By JADE RUSSELL
Tribune Staff Reporter
ATTORNEY General Ryan Pinder said yesterday the company responsible for last summer’s Exuma oil spill will face penalties.
Mr Pinder made these comments when asked about the diesel spill that occurred in Exuma last July. The incident resulted in 35,000 gallons of diesel being spilled into waters off an Exuma bay as a vessel contracted by Sun Oil was offloading fuel to Bahamas Power and Light at George Town.
He said: “They will absolutely see penalties. We prepared our litigation materials, we’ve conducted all of the interviews, and received all of the reports. We are prepared to file a civil action.”
The owners of the vessel have recently reached out to the government regarding the upcoming fines, Mr Pinder told reporters.
“The owners of the vessel have approached the government recently and started engaging in negotiations regarding the appropriate fines. We have a fine analysis that we would have done. A lot of the fines under our environmental laws are dependent on the environmental damage that was done,” the senator added.
Following the incident, multiple Cabinet ministers and government officials raced to Exuma to assess the site of the oil spill and its impact.
In a statement, Sun Oil confirmed that the vessel MT Arabian, owned by D&T Shipping, discovered a leak during the discharging process and activated its crisis management protocol shortly afterwards.
Despite concerns by local environmentalists on the long term effects the spill could possibly cause, Mr Pinder said “minimal” environmental damage was reported by the Department of Environmental Planning and Protection along with the Department of Environmental Health Services as a result of cleanup efforts at the site.
He continued: “So you have to take that into context, when you look at the fines that we have to levy under the legislation. But needless to say, whether it be through litigation or whether it be through negotiation, fines will be paid to the government of The Bahamas for spilling oil in Exuma.”
In terms of penalties for the Onego Traveller ship that sank with heavy fuel on board off Abaco in December, Mr Pinder said officials are still awaiting final reports.
“We’re still awaiting final reports from the Department of Environmental Planning and Protection and the Department of Environmental Health Services. That ship is still there, and we have issued an order for it to be removed from The Bahamas.”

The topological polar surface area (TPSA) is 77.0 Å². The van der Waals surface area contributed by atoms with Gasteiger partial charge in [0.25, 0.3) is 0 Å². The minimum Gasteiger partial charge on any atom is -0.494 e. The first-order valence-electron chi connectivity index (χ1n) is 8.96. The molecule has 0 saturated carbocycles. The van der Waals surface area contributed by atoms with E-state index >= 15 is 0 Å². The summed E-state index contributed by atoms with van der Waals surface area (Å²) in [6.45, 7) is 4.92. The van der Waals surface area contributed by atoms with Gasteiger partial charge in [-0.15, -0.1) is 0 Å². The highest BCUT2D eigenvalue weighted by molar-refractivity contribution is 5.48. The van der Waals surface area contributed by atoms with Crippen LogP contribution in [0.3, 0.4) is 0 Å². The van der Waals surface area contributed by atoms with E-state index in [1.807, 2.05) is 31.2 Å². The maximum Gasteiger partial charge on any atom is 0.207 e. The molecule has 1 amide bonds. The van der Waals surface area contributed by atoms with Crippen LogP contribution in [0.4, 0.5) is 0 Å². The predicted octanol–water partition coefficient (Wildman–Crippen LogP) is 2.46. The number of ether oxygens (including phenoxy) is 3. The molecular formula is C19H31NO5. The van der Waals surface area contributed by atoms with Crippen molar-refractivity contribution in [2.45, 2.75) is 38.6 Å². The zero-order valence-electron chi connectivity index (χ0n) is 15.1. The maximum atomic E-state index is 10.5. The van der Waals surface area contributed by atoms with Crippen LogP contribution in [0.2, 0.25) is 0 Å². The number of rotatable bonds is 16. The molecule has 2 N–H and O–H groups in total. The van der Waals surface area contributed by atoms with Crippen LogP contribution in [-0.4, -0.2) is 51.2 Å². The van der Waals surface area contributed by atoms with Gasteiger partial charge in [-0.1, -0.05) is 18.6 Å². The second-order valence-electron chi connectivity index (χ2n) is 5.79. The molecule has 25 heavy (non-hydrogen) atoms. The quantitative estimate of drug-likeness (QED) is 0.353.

He said the government gave the ship’s owner 45 days to remove it from Abaco waters.
Mr Pinder added: “They are undertaking the efforts, the salvage company to remove it from The Bahamas. Once the ship is removed, then we get a full environmental report and assessment to assess the damage that may have been done from an environmental point of view. And at that time, is when we pursue action to enforce our rights against fines with respect to the Abaco oil spill.”
On January 11, the Transport and Housing Ministry said remediation efforts of the sunken Onego Traveller ship off Abaco were continuing, adding 3,119 tons of steel coils and 4,505 tons of Ferix in bulk remained submerged.
The ministry said that steps to address the sunken cargo ship were still active.
On December 29, 2022, Onego Traveller sank with heavy fuel onboard.
The general cargo ship registered in Antigua and Barbuda, built in 2002, reportedly began taking on water in the ballast water tank area near Hole in the Wall, off South Abaco.
Sickened 1 month, 2 weeks ago
Let me guess... any information about the fine will be confidential so we will never know the amount or whether or not it is actually paid.
BMW 1 month, 2 weeks ago
You hit the nail on the head!!!! We will never know.
themessenger 1 month, 2 weeks ago
Who are the principals and beneficial owners of D&T shipping and the tanker MT Arabian?
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